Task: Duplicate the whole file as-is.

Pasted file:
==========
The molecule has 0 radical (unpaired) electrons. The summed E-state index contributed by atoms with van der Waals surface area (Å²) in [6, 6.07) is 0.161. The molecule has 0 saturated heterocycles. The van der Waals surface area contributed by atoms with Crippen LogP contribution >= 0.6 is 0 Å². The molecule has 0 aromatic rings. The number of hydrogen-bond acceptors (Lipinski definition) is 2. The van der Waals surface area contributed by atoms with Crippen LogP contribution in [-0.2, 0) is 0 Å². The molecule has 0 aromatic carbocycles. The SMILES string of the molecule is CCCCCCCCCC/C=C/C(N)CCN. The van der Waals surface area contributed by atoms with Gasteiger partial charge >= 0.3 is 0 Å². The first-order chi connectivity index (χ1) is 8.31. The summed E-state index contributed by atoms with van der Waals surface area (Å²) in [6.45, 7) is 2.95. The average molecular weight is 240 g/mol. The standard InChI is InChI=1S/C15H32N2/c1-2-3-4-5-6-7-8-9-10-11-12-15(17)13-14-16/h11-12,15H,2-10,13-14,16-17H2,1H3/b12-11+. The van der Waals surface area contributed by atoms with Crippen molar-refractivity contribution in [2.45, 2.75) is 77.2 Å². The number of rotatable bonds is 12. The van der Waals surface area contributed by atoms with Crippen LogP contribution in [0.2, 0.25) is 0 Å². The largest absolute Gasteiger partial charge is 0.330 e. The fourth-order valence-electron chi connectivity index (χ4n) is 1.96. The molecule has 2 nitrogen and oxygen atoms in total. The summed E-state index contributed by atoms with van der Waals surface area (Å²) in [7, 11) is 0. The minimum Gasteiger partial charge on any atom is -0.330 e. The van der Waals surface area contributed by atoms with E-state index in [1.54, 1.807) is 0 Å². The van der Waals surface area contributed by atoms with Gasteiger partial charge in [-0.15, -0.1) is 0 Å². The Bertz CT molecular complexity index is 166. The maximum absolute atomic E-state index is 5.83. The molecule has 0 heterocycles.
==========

The molecule has 0 radical (unpaired) electrons. The summed E-state index contributed by atoms with van der Waals surface area (Å²) in [6, 6.07) is 0.161. The molecule has 0 saturated heterocycles. The van der Waals surface area contributed by atoms with Crippen LogP contribution >= 0.6 is 0 Å². The molecule has 0 aromatic rings. The number of hydrogen-bond acceptors (Lipinski definition) is 2. The van der Waals surface area contributed by atoms with Crippen LogP contribution in [-0.2, 0) is 0 Å². The molecule has 0 aromatic carbocycles. The SMILES string of the molecule is CCCCCCCCCC/C=C/C(N)CCN. The van der Waals surface area contributed by atoms with Gasteiger partial charge >= 0.3 is 0 Å². The first-order chi connectivity index (χ1) is 8.31. The summed E-state index contributed by atoms with van der Waals surface area (Å²) in [6.45, 7) is 2.95. The average molecular weight is 240 g/mol. The standard InChI is InChI=1S/C15H32N2/c1-2-3-4-5-6-7-8-9-10-11-12-15(17)13-14-16/h11-12,15H,2-10,13-14,16-17H2,1H3/b12-11+. The van der Waals surface area contributed by atoms with Crippen molar-refractivity contribution in [2.45, 2.75) is 77.2 Å². The number of rotatable bonds is 12. The van der Waals surface area contributed by atoms with Crippen LogP contribution in [0.2, 0.25) is 0 Å². The largest absolute Gasteiger partial charge is 0.330 e. The fourth-order valence-electron chi connectivity index (χ4n) is 1.96. The molecule has 2 nitrogen and oxygen atoms in total. The summed E-state index contributed by atoms with van der Waals surface area (Å²) in [7, 11) is 0. The minimum Gasteiger partial charge on any atom is -0.330 e. The van der Waals surface area contributed by atoms with E-state index in [1.54, 1.807) is 0 Å². The van der Waals surface area contributed by atoms with Gasteiger partial charge in [-0.15, -0.1) is 0 Å². The Bertz CT molecular complexity index is 166. The maximum absolute atomic E-state index is 5.83. The molecule has 0 heterocycles.